JAY — The classic Maine saying, “you can’t get there from here,” takes on a new meaning for anyone trying to travel town roads still damaged following the June 29 heavy rain and flash flooding.

A tour of the roads Wednesday highlighted the extent of the damage.

There are still gaping holes in Hutchinson, Macomber Hill and Woodman Hill roads. Begin Road off Macomber Hill is also in need of repair. Temporary access has been set for those who live on the road.

Though many roads have been repaired and await paving, others require permits from the Maine Department of Environmental Protection and U.S. Army Corps of Engineers before structural repairs can begin.

Reconstruction on Woodman Hill Road is expected to start next week. A 140-foot culvert deep below the road and an overflow culvert above it at the high-water mark will be part of the fix, Town Manager Shiloh LaFreniere said.

The cost of damage to the roads and 1,300 feet of sewer lines, in addition to creating temporary access for passage, is estimated to be $7.9 million. A federal disaster declaration has been granted to help pay for the repairs. The cost-sharing breakdown is typically 75% federal, 15% state and 10% local funds.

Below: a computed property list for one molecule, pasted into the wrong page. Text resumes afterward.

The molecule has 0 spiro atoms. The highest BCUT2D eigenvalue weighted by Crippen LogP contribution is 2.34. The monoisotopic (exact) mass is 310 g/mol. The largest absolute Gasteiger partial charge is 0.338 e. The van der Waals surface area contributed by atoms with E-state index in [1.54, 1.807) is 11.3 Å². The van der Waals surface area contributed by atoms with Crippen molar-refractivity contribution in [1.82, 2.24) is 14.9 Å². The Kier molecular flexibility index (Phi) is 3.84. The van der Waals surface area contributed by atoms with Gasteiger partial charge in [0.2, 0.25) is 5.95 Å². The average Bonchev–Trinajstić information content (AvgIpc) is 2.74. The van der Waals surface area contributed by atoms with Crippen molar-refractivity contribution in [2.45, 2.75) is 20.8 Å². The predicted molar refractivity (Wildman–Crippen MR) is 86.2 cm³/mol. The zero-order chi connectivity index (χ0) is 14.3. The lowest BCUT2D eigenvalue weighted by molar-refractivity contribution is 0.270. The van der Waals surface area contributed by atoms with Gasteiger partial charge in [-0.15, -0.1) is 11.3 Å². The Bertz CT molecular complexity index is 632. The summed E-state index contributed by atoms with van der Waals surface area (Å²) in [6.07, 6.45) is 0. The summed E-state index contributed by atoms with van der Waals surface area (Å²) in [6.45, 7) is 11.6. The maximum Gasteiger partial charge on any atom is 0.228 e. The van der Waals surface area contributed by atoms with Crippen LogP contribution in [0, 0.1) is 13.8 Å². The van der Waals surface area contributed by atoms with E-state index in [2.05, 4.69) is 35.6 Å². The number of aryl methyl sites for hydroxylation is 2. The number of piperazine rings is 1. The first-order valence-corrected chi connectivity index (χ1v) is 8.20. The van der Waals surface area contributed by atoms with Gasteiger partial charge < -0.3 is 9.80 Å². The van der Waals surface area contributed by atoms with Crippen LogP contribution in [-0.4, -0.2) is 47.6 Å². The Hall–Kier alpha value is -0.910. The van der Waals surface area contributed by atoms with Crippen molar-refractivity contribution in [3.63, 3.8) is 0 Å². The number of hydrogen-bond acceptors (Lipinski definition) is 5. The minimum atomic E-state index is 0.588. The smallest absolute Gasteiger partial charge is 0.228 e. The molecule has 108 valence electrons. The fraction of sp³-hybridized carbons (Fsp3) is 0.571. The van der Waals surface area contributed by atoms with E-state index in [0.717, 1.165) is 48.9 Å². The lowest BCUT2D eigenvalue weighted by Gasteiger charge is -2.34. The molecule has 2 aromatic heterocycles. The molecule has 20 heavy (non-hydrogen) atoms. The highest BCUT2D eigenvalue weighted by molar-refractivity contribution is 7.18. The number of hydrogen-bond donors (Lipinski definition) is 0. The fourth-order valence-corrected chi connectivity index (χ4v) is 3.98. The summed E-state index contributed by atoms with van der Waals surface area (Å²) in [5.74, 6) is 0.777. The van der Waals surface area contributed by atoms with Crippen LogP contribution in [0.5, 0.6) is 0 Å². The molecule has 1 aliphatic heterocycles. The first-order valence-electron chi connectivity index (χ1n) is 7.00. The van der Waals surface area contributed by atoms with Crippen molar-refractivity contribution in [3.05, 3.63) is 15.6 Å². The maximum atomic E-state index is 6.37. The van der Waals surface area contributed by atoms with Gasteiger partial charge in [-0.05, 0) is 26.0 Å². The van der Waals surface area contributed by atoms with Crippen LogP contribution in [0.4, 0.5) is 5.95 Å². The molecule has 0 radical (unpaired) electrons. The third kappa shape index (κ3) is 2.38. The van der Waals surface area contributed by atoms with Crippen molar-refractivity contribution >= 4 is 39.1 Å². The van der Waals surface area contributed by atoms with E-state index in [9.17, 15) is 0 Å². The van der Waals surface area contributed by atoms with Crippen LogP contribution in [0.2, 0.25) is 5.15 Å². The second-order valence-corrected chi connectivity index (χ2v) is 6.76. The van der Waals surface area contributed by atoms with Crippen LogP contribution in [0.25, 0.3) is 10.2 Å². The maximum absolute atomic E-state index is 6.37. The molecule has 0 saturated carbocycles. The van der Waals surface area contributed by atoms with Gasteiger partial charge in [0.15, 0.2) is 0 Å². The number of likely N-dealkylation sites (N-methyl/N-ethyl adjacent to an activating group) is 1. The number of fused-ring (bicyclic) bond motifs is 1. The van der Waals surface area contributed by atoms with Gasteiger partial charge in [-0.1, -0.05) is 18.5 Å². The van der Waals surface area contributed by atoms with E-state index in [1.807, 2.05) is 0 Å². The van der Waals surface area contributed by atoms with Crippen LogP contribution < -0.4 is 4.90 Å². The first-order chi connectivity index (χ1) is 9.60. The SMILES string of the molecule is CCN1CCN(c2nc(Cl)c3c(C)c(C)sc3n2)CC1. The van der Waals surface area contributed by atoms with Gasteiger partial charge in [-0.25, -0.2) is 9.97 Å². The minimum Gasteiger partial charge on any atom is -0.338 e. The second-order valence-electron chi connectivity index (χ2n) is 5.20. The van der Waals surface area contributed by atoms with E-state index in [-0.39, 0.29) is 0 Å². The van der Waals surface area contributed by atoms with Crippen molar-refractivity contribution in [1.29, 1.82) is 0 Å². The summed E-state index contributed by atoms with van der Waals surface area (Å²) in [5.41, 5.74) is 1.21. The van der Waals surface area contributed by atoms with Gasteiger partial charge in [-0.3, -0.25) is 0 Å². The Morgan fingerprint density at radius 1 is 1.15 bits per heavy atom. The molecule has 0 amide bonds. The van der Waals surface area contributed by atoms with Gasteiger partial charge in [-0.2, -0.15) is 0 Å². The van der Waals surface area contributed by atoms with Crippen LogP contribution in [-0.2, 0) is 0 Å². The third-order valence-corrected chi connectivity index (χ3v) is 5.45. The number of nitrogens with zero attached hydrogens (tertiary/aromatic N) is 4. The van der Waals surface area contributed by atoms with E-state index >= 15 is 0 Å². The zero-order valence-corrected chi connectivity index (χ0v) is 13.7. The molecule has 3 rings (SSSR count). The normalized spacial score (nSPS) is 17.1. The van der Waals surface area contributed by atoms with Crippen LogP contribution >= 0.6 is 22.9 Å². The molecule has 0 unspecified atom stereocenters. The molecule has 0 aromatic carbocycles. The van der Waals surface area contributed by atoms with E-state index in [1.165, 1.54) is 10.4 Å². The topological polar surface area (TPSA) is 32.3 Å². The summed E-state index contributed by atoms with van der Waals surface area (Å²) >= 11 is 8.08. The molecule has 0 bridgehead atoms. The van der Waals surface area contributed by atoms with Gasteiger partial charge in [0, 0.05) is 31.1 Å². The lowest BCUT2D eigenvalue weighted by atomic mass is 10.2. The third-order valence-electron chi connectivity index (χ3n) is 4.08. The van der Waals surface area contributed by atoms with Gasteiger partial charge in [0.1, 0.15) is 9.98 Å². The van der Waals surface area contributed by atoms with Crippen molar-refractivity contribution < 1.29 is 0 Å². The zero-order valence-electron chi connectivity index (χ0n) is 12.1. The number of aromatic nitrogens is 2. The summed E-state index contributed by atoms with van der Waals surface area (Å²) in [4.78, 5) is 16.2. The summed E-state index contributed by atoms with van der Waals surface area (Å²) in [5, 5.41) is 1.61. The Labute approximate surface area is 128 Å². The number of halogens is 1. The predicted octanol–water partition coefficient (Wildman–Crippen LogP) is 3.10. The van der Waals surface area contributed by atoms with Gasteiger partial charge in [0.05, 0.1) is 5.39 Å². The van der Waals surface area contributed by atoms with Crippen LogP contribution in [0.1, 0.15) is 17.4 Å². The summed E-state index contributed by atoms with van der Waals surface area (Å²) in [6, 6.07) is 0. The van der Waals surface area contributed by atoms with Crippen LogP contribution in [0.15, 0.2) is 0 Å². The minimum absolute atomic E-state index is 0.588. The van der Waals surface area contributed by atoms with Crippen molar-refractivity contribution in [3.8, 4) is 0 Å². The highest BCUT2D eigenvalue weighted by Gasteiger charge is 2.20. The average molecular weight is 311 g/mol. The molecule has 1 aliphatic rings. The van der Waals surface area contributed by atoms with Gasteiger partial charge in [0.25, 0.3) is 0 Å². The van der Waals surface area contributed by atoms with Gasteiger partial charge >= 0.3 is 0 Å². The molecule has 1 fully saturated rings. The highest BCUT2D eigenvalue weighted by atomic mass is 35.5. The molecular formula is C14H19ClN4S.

LaFreniere has been dealing with multiple severe storms this year. The town had some road damage in a May 1 storm, which had been repaired before the late June storm. She is working with the Federal Emergency Management Agency on the roads damaged in May and will be working with FEMA for the roads damaged in June.

Macomber Hill Road has the longest expanse of a washout. Culverts that had been in place when the road was intact were moved by the torrential rain and now lie a distance away to the side of the road.

A utility pole is isolated from both sides of the road. The guardrail posts are floating in the air held together by the stretch of rail. It is typically a well-traveled road.

Water on the Hutchinson Road had reached the roof of a van at the time. Three culverts that had been under the road have been moved to the side to create a temporary access road for people to travel around the damaged area.

This road will need an engineering design, permits from the Army Corps of Engineers, and officials will work with Federal Emergency Management Agency to get the road fixed, LaFreniere said. The town could get more money to fix the road better than it was before the storm.

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